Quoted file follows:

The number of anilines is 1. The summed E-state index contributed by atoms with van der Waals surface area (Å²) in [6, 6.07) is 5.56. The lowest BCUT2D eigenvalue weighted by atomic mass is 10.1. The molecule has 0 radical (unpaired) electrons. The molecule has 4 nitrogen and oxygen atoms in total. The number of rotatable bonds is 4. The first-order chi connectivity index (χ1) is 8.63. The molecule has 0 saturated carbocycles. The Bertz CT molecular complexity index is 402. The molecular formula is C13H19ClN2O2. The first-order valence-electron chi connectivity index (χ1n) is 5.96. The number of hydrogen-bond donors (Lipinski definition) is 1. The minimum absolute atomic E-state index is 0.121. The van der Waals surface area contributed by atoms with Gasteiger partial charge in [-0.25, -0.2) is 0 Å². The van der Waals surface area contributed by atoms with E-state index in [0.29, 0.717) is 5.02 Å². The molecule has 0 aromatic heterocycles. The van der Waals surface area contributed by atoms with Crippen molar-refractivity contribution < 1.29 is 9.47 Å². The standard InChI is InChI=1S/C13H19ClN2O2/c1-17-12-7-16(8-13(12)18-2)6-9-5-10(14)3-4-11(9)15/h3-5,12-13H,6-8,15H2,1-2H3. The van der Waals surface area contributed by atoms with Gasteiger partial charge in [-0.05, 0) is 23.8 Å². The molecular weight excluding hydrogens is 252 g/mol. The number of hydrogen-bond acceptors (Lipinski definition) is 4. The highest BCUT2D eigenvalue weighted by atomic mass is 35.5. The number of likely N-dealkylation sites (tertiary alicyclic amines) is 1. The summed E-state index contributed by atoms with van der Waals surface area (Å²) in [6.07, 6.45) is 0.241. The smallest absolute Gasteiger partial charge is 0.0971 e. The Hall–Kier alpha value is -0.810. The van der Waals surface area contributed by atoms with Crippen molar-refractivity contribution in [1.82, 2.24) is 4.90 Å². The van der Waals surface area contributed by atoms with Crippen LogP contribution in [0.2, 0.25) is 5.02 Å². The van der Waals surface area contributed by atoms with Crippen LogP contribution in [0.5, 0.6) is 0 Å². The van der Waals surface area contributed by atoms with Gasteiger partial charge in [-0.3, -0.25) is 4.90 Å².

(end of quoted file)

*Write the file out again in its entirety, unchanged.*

The number of anilines is 1. The summed E-state index contributed by atoms with van der Waals surface area (Å²) in [6, 6.07) is 5.56. The lowest BCUT2D eigenvalue weighted by atomic mass is 10.1. The molecule has 0 radical (unpaired) electrons. The molecule has 4 nitrogen and oxygen atoms in total. The number of rotatable bonds is 4. The first-order chi connectivity index (χ1) is 8.63. The molecule has 0 saturated carbocycles. The Bertz CT molecular complexity index is 402. The molecular formula is C13H19ClN2O2. The first-order valence-electron chi connectivity index (χ1n) is 5.96. The number of hydrogen-bond donors (Lipinski definition) is 1. The minimum absolute atomic E-state index is 0.121. The van der Waals surface area contributed by atoms with Gasteiger partial charge in [-0.25, -0.2) is 0 Å². The van der Waals surface area contributed by atoms with E-state index in [0.29, 0.717) is 5.02 Å². The molecule has 0 aromatic heterocycles. The van der Waals surface area contributed by atoms with Crippen molar-refractivity contribution < 1.29 is 9.47 Å². The standard InChI is InChI=1S/C13H19ClN2O2/c1-17-12-7-16(8-13(12)18-2)6-9-5-10(14)3-4-11(9)15/h3-5,12-13H,6-8,15H2,1-2H3. The van der Waals surface area contributed by atoms with Gasteiger partial charge in [-0.05, 0) is 23.8 Å². The molecular weight excluding hydrogens is 252 g/mol. The number of hydrogen-bond acceptors (Lipinski definition) is 4. The highest BCUT2D eigenvalue weighted by atomic mass is 35.5. The number of likely N-dealkylation sites (tertiary alicyclic amines) is 1. The summed E-state index contributed by atoms with van der Waals surface area (Å²) in [6.07, 6.45) is 0.241. The smallest absolute Gasteiger partial charge is 0.0971 e. The Hall–Kier alpha value is -0.810. The van der Waals surface area contributed by atoms with Crippen molar-refractivity contribution in [1.82, 2.24) is 4.90 Å². The van der Waals surface area contributed by atoms with Crippen LogP contribution in [0.2, 0.25) is 5.02 Å². The van der Waals surface area contributed by atoms with Crippen LogP contribution in [0.5, 0.6) is 0 Å². The van der Waals surface area contributed by atoms with Gasteiger partial charge in [-0.3, -0.25) is 4.90 Å².